• Emergency Planning and Community Right-to-Know Act | Requires the reporting of releases of certain hazardous substances above the applicable reportable quantity, submission of annual inventory reports for materials stored above specific thresholds, and annual emission reports for a specific list of chemicals used about specific thresholds. While most small printers do not store or use enough chemicals to trigger reporting under these regulations, the threshold for lead under the Toxic Release Inventory reporting is only 100 lbs. If a printer is still melting and casting lead, then this threshold is easily exceeded, triggering the annual report, that is due every July 1.
  • Comprehensive Environmental Response Compensation and Liability Act (Supervened) | Regulates the cleanup of abandoned contaminated property. All parties who are identified as contributing waste, even if it was legal to dispose of it at the facility being cleaned up, are response for the cleanup costs associated with the contaminated property. Currently, there are about 25 small printers involved with the cleanup of a site in New Jersey called Pittsburgh Metals. Pittsburgh Metals recycled a variety of metals and each printer now involved had sent the company lead type and dross during the 1970s and 1980s. Each printer is facing a bill of at least $5,000 up to $50,000, depending upon how much lead and dross were shipped for recovery.

Don't overlook liquid automatic blanket wash waste
Have you evaluated your blanket wash waste lately? Many new presses feature automatic blanket washes. Because the waste blanket wash typically is hazardous, the amount being generated per month could change printers' status from Conditionally Exempt to Small Quantity and from Small Quantity to Large Quantity Generator. Printers who have overlooked increased blanket wash waste also could inadvertently fail to comply with the additional requirements of the next highest classification. Several printers have been inspected and given notices of violation.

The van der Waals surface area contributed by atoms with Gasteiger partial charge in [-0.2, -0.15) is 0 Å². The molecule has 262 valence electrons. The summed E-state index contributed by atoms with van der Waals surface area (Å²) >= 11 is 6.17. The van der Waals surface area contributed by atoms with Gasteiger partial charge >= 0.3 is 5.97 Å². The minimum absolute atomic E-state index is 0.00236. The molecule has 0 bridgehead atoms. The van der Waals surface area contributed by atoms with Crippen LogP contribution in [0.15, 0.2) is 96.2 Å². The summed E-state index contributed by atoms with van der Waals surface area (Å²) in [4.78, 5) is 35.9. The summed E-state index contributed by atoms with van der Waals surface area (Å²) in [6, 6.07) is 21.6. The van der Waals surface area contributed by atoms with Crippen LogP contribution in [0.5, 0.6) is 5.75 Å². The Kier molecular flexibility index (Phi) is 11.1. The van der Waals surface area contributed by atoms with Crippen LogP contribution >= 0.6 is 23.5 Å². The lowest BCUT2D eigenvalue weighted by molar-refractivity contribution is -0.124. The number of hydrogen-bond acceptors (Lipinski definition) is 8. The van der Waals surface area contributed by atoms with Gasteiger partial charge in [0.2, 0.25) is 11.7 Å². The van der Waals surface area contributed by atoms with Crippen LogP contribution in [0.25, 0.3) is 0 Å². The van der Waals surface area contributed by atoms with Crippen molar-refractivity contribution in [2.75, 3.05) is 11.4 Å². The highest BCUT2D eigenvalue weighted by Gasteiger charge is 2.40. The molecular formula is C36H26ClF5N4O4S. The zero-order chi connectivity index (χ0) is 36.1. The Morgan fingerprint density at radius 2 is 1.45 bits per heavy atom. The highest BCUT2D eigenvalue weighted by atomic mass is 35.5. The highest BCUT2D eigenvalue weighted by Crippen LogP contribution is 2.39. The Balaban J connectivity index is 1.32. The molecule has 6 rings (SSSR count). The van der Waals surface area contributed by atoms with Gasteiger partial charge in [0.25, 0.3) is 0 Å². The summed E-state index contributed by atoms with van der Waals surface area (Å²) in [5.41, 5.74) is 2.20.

Catching up on compliance issues
AMERICAN PRINTER is pleased to be the publication sponsor for the 10th annual National Environmental, Health and Safety Conference (NEHS) for the Graphic Communications Industries. The conference will be held March 6-8, 2005, at the Renaissance Tampa Hotel Intl.'s Plaza (Tampa, FL).

Major topics to be addressed include:

  • Establishing EHS policies.
  • Air permitting.
  • Common OSHA violations.
  • Recycling universal waste.
  • Ergonomics.
  • Facility security issues.
  • Establishing a safety culture.

The NEHS Conference is a combined effort of the Specialty Graphic Imaging Association (SGIA), Printing Industries of America/Graphic Arts Technical Foundation (PIA/GATF), Flexographic Technical Association (FTA), Gravure Association of America (GAA), and the National Association of Printing Ink Manufacturers (NAPIM).

For more information contact Jim Workman at (800) 910-4283 or see www.nehsconference.org.


Ergonomics: a print-specific program
In 2001, Congress halted the Occupational Safety and Health Administration (OSHA) of the U.S. Dept. of Labor's proposed ergonomic standard, prompting OSHA to work with associations such as GATF/PIA (Sewickley, PA) and SGIA (Fairfax, VA) to share best practices and industry knowledge. (See "Material handling: the bindery's best-kept secret," September 2002.) OSHA provided GATF/PIA with grant money to create The Ergonomics Training Program, which focuses on specific problems and solutions for the graphic-arts industry. The $79 kit, published this past September, includes "The Ergonomics Guidebook," a Leadership Guide, pocket cards, fact sheets, a CD-ROM and a video, "Work Smarter, Not Harder."

Most ergonomic solutions are practical, inexpensive methods of readjusting workstations or modifying behaviors to reduce risk of injury. The GATF guidebook walks managers and safety personnel from front-office tasks through postpress activities, suggesting ways to prevent injuries from contact stress, vibration, and awkward postures or motions. The video illustrates ergonomic concerns and simple actions for prevention as well as avoidance of stresses, strains and other physical problems that can develop over time.

For more information or to order The Ergonomics Training Program, call (800) 662-3916 or visit the online bookstore at gain.net.


Gary Jones has been manager, Environmental Health and Safety Affairs for PIA/GATF for more than 17 years. Contact him at (412) 741-6860 or garyjgatf@aol.com.

Part 1 | Part 2